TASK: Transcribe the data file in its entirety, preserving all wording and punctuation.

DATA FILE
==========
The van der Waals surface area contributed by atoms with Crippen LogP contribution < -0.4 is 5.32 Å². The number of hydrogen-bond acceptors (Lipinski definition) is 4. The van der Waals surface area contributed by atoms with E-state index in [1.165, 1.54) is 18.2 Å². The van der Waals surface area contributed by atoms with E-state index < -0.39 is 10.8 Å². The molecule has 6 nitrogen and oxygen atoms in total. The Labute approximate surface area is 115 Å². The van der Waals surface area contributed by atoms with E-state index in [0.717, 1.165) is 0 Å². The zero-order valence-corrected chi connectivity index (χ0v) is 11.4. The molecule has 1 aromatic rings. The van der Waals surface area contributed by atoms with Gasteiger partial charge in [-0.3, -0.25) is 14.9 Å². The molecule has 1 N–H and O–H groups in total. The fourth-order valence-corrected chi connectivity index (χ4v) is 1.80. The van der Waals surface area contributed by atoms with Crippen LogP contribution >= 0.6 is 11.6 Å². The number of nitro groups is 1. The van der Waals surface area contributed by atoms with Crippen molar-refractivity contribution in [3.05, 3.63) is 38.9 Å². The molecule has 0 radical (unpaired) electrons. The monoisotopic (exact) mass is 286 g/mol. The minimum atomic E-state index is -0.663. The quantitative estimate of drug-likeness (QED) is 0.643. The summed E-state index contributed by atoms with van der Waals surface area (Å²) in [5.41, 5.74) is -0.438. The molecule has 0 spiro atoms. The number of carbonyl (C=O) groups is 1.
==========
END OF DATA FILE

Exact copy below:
The van der Waals surface area contributed by atoms with Crippen LogP contribution < -0.4 is 5.32 Å². The number of hydrogen-bond acceptors (Lipinski definition) is 4. The van der Waals surface area contributed by atoms with E-state index in [1.165, 1.54) is 18.2 Å². The van der Waals surface area contributed by atoms with E-state index < -0.39 is 10.8 Å². The molecule has 6 nitrogen and oxygen atoms in total. The Labute approximate surface area is 115 Å². The van der Waals surface area contributed by atoms with E-state index in [0.717, 1.165) is 0 Å². The zero-order valence-corrected chi connectivity index (χ0v) is 11.4. The molecule has 1 aromatic rings. The van der Waals surface area contributed by atoms with Gasteiger partial charge in [-0.3, -0.25) is 14.9 Å². The molecule has 1 N–H and O–H groups in total. The fourth-order valence-corrected chi connectivity index (χ4v) is 1.80. The van der Waals surface area contributed by atoms with Crippen LogP contribution >= 0.6 is 11.6 Å². The number of nitro groups is 1. The van der Waals surface area contributed by atoms with Crippen molar-refractivity contribution in [3.05, 3.63) is 38.9 Å². The molecule has 0 radical (unpaired) electrons. The monoisotopic (exact) mass is 286 g/mol. The minimum atomic E-state index is -0.663. The quantitative estimate of drug-likeness (QED) is 0.643. The summed E-state index contributed by atoms with van der Waals surface area (Å²) in [5.41, 5.74) is -0.438. The molecule has 0 spiro atoms. The number of carbonyl (C=O) groups is 1.